News Release

The first set of large ensemble simulations with a global climate system model reveal the role of internal climate variability

Peer-Reviewed Publication

Institute of Atmospheric Physics, Chinese Academy of Sciences

Surface air temperatures

image: Change in surface air temperatures (SATs) at different time periods (relative to 1961-1990) and the internal variabilities (The dots identify signal strength and are significant to the study). The line is the globally averaged surface air temperature. Below the year, the SAT change and the range of IVs are denoted. view more 

Credit: Pengfei Lin

Since the Industrial revolution era began, global warming, Arctic sea ice melting, and increasing sea-level rise are likely attributed to human activity, according to the IPCC AR6 report. The climate change response to external forcings (including human activity) is non-linear and is affected by internal variabilities (IVs) generated mainly from internal processes in the climate or Earth system. Recently, scientists have found that IVs, such as the Pacific Decadal Oscillation or Inter-decadal Pacific Oscillation, and the Atlantic Multi-decadal Oscillation, will greatly impact the Walker Circulation and Global Monsoon throughout the next three decades. IVs are also important sources of uncertainties in understanding historical climate change, especially at the regional scale. Put succinctly, IVs are useful for studying climate change, mitigation strategies, and providing guidance for policy makers.

Climate system models aid IV studies by providing simulations, especially when employing single-model initial-condition large ensemble simulations, which are an ensemble of simulations tied to a single climate model under a particular radiative forcing scenario. The large ensemble simulations apply perturbations, or deviations from normal input, to the initial conditions of each member to create diverging weather and climate trajectories. The ensemble sizes of large ensemble simulations are subject to computational and resource limits similar to those used in previous studies. Recently, several modeling center research groups have conducted single-model initial-condition large ensemble simulations that are now possible with rapidly increasing computer abilities.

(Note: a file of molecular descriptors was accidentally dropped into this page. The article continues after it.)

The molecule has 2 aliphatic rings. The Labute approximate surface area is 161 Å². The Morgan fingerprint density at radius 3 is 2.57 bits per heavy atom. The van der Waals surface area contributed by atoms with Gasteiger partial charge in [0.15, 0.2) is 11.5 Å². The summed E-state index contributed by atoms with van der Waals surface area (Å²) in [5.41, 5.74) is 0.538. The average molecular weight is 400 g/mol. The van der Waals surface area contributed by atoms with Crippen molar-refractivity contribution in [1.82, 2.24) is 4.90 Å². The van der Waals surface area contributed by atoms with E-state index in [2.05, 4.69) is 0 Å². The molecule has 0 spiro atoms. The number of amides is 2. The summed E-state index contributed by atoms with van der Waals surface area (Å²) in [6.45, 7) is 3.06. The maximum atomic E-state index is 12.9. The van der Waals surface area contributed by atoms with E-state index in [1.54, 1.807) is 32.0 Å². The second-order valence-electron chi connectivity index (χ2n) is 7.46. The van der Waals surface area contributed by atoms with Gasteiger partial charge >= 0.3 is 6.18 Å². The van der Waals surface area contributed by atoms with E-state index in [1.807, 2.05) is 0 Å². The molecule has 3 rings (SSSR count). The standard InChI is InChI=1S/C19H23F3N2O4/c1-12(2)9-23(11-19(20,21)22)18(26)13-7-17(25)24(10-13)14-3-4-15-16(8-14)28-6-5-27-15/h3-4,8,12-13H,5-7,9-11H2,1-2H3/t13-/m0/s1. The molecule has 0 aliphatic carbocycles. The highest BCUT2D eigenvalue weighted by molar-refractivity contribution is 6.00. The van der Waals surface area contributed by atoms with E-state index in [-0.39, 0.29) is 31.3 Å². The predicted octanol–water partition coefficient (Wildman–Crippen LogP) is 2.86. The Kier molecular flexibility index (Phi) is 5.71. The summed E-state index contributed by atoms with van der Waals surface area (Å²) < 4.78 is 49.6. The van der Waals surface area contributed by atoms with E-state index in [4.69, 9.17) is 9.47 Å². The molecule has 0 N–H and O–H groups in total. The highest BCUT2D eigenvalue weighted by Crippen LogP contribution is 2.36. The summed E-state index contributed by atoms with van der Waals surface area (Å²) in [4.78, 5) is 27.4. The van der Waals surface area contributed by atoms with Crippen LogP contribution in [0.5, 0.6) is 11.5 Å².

Employing large ensemble simulations to study climate change has been a hotspot in climate research. For instance, the National Center for Atmospheric Research (NCAR) released a large ensemble simulation in 2015 that has been cited more than one thousand times. Until then, the ensemble sizes have featured no greater than 100 members and, even today, few of ensemble simulations have 100 ensemble sizes. 

To study the impact of IVs on future global monsoon projections, the LASG ocean model team group from the Institute of Atmospheric Physics (IAP), Chinese Academy of Sciences (CAS) produced a super-large ensemble simulation with 110 members from their FGOALS-g3 climate system model. The full breadth of their research is available in a data description paper entitled "The Super-large Ensemble experiments of CAS FGOALS-g3" now published in Advances in Atmospheric Sciences.

"The Super-large Ensemble experiments of CAS FGOALS-g3 are the first set of large ensemble simulations from a global climate system model named FGOALS-g3 developed by IAP, CAS," said lead author Bowen Zhao. "The large ensemble simulation has the largest sample numbers in the world."

Each member contains a simulation for the climate system model, including ocean, atmosphere, sea ice, and land components. Researchers fully sampled the different phases of decadal ocean variability as the initial model states under the standard CMIP6 historical forcing conditions. They also included the Shared Socioeconomic Pathway scenario (SSP5-8.5), which suggests very high greenhouse gas emissions. These simulations cover a period between 1850 to 2099. 

"Our assessment also shows that these ensembles are capable of accurately capturing surface air temperature response and land precipitation, including extreme climate events as well as external forcings, and we can quantify the internal variabilities." continued Zhao. "Having more than 100 simulations and their realizations helps us study rare events and improve our understanding of the impact of internal variability on forced climate changes."

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